Stuttering: Is It All in Their Heads?
Study finds reduced blood flow in the brain affects stuttering
By Megan Krischke, contributor
Let’s clarify. We know that stuttering is not an imagined condition that is only psychological. There are many causative factors, and a new study has found a specific physical condition in the brain may help contribute to stuttering. It found that the problem may actually be in the veins in a stuttering patient’s head.
A team of researchers at Children’s Hospital Los Angeles found an association between stuttering and decreased blood flow to the part of the brain that affects speech. And the more the blood flow to the Broca’s area of the brain decreased, the more stuttering increased in both children and adults.
The study, published December 30, 2016, in the journal Human Brain Mapping, is the first ever to look at the flow of blood in people who stutter. The results indicate the potential for further discoveries in this area.
Other factors that are considered to contribute to stuttering include abnormalities in speech motor control, genetics, and medical conditions such as stroke, trauma or brain injuries. And in some rare occasions, mental health problems can contribute.
Six ways speech pathologists can help stutterers
While speech-language pathologists (SLPs) can’t control the flow of blood to a patient’s brain or affect other contributing factors, they can play a significant role in helping patients develop strategies to lessen or end stuttering.
Here are six specific actions you can take:
1. Ask people around stutterers to slow down when speaking
Rosanna Phillippi, MA, CCC-SLP, who has worked with school-age children through the San Juan Board of Cooperative Educational Services (BOCES) for the past four years, said that one of the most important things that parents or teachers can do to help a child who stutters is to slow down their own speaking.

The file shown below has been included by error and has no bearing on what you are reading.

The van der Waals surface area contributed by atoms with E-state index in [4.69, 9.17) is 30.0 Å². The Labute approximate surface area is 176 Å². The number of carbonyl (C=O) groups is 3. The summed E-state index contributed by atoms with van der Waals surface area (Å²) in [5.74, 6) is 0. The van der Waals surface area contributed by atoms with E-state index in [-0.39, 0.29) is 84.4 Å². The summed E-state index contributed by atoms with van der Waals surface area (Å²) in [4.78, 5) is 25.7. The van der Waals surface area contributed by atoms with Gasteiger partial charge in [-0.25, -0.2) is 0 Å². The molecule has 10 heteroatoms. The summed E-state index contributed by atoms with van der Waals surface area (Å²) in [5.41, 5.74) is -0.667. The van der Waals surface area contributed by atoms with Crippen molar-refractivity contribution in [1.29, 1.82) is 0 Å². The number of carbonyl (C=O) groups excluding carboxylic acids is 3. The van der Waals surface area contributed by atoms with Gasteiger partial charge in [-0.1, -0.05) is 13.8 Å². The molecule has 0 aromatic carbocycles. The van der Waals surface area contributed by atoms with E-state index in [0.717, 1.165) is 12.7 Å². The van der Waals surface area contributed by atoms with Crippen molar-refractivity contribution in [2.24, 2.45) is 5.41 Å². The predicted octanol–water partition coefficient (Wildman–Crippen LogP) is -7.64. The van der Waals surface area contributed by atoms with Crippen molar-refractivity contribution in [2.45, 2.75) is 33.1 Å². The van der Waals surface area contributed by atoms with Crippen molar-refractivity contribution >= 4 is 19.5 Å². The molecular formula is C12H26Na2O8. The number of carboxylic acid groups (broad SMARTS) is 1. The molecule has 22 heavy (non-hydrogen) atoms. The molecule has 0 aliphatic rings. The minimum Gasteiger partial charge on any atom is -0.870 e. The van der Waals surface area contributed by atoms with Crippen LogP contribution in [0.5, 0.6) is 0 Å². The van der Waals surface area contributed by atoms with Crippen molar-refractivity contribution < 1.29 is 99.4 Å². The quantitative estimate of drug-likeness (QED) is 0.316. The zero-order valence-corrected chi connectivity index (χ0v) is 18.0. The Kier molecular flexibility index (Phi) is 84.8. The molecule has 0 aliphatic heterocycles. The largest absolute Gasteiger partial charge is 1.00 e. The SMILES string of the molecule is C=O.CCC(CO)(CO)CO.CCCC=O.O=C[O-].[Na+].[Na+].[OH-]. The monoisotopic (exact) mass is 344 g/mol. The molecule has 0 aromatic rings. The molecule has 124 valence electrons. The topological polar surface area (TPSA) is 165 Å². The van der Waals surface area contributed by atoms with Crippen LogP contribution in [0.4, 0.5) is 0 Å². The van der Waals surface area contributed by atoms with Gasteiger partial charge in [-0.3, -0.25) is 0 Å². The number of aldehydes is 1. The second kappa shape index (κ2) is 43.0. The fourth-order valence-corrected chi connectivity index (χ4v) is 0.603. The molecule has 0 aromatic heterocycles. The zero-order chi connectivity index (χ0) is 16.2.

“When one person starts speaking more slowly, the whole conversation slows down. This gives the child more time to plan and articulate their words,” she said.
2. Build a relationship of trust with the patient and family
For both staff and traveling SLPs, Phillippi recommends putting a lot of effort in up front to create a strong relationship where the patient feels safe and comfortable. This will make them more likely to embrace the speech therapy process and actively participate.
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3. Help the patient to be as independent as possible
“I like to have my patients write out their strategies and place them somewhere they see them regularly—maybe on their bathroom mirror, their computer or their desk,” Phillippi noted.
4. Understand what other stutterers in the family may mean for your patient
When the genetics factor comes into play, a child’s stuttering patterns may not completely match their parent's, but they often follow a similar trajectory. For example, if a parent’s stuttering remitted at age 8, the child’s will also likely remit in that same age range. And if a family member dealt with life-long stuttering, the child is likely to, as well.
5. Help families and teachers get connected with stuttering resources
Many people feel helpless when their loved one stutters, so giving them the proper information and tools can help them feel empowered and support your speech therapy goals. Phillippi recommends The Stuttering Foundation website as a resource to teachers, friends and family members of people who stutter.
6. Keep up on stuttering research and trends
“Clinicians who have worked with stuttering through the years see a lot of promise in working with breathing because a lot of stuttering blocks happen as the patient is holding their breath … So a lot of treatments are focused on relaxing breathing,” remarked Joyce Boyer, MA, CCC-SLP, at Mercy Regional Medical Center in Durango, Colo.
“I was recently at a workshop where a clinician mentioned that she was using Buteyko breathing to help people with stuttering,” she continued. “It is only anecdotal [evidence] at this point, but she was seeing success.”
Boyer mentioned that there are devices being marketed to people who stutter that create delayed auditory feedback and trick the brain into being fluent. These devices, which can be expensive, create what is known as the “choral effect.” The choral effect is what happens when a person’s stutter is greatly reduced or even eliminated by singing in unison with others.
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